PRES. OBAMA: Rather than pointing fingers or assigning blame, let’s use this occasion to expand our moral imaginations, to listen to each other more carefully, to sharpen our instincts for empathy, and remind ourselves of all the ways that our hopes and dreams are bound together.

MS. IFILL: President Obama’s appeal to the moral imagination won praise across the political spectrum. In an opinion piece posted today in the “Washington Post,” Arizona Republican Senator John McCain called it a terrific speech. “We are Americans and fellow human beings,” he wrote. “And that shared distinction is so much more important than the disputes that invigorate our noisy, rough-and-tumble political culture. That is what I heard the president say on Wednesday evening,” he said. “I commend him and thank him for it.”

So, Dan, with statements like that and statements from John McCain, who of course was very quiet all week, does this mean we’ve reached this moment of national comity?

MR. BALZ: Well, Gwen, I would put it a different way. I think that Tucson has caused the whole country, individually and collectively to kind of hit the pause button. When something like this happens, I think it’s natural for people to look at a lot of different aspects – the role of guns in society, how we treat people with mental illnesses. And certainly this week, one aspect of that has been how we conduct political discourse that we use in our democracy.

I think people are hopeful that this will bring some change, but I think we have to keep it in perspective. After 9/11 – 9/11 changed “everything” quote, unquote. And for a time, there was a great period of national unity. That quickly gave way to deep partisan polarization and I think we have to be prepared for some of that to re-emerge. The differences in this country politically are very deep and they’re very heartfelt, and sometimes they get expressed in ways that are over the top. And I think we’re at that moment where everybody individually is going to kind of say, well, how can I do what I normally do, but do it in a little softer volume? But I think the jury’s out as to whether there’s going to be any real permanent change as a result of this.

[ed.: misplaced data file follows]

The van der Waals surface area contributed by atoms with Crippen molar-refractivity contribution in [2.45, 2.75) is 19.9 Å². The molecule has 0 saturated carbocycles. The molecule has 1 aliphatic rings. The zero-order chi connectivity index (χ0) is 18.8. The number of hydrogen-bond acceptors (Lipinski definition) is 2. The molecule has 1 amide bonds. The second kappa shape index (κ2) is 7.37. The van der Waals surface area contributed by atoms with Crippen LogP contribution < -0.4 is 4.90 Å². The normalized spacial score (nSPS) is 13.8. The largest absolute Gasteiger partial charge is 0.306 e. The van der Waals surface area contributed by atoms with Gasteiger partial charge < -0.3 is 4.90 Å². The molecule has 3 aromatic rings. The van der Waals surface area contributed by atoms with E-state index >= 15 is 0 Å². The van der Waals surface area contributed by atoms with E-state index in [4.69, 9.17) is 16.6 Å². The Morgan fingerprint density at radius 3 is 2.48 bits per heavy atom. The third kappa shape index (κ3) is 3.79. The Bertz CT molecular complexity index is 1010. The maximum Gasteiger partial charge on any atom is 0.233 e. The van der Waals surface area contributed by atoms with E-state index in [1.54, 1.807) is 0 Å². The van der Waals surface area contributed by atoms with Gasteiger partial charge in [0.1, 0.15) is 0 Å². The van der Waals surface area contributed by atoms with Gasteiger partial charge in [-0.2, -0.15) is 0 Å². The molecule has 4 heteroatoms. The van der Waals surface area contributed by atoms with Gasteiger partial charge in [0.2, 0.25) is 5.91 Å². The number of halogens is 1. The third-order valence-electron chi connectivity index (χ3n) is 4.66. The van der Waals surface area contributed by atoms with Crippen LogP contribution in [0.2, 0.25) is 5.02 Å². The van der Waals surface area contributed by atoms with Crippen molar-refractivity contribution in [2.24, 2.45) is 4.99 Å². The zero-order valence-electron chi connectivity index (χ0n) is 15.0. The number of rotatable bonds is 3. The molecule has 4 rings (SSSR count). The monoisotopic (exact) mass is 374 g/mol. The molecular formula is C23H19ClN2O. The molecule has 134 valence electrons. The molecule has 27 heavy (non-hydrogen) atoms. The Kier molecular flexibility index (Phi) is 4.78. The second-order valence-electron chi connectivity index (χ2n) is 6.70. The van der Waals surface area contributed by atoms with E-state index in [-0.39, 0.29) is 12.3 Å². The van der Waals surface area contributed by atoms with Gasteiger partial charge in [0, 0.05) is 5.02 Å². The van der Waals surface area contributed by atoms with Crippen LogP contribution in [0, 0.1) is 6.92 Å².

MS. IFILL: Janet, it felt like on the Hill, they were reaching for the right tone trying to figure out how do you continue with the seriously held disagreements you have with the other party and yet express grief for a colleague, concern for oneself, a lot of things were going on.

MS. HOOK: Yes, it was in Congress that they really hit the pause button. The Republicans had planned this week to be the first week of the new Republican majority in the House, and they were going to have their cornerstone vote on Wednesday to repeal President Obama’s health care bill. And they suspended the regular business, put that off until next week and they had one day of debate, debate on a resolution honoring the victims of the tragedy and Gabby Giffords. And it was actually a really unusual debate. It was like six hours scheduled and dozens and dozens, hundreds of members spoke and it was so unlike a typical House debate in that it was – it was very heartfelt. It kind of reminded you that Congress is in addition to being a legislative body, a community. A lot of people know Gabby Giffords and expressed their connections to it.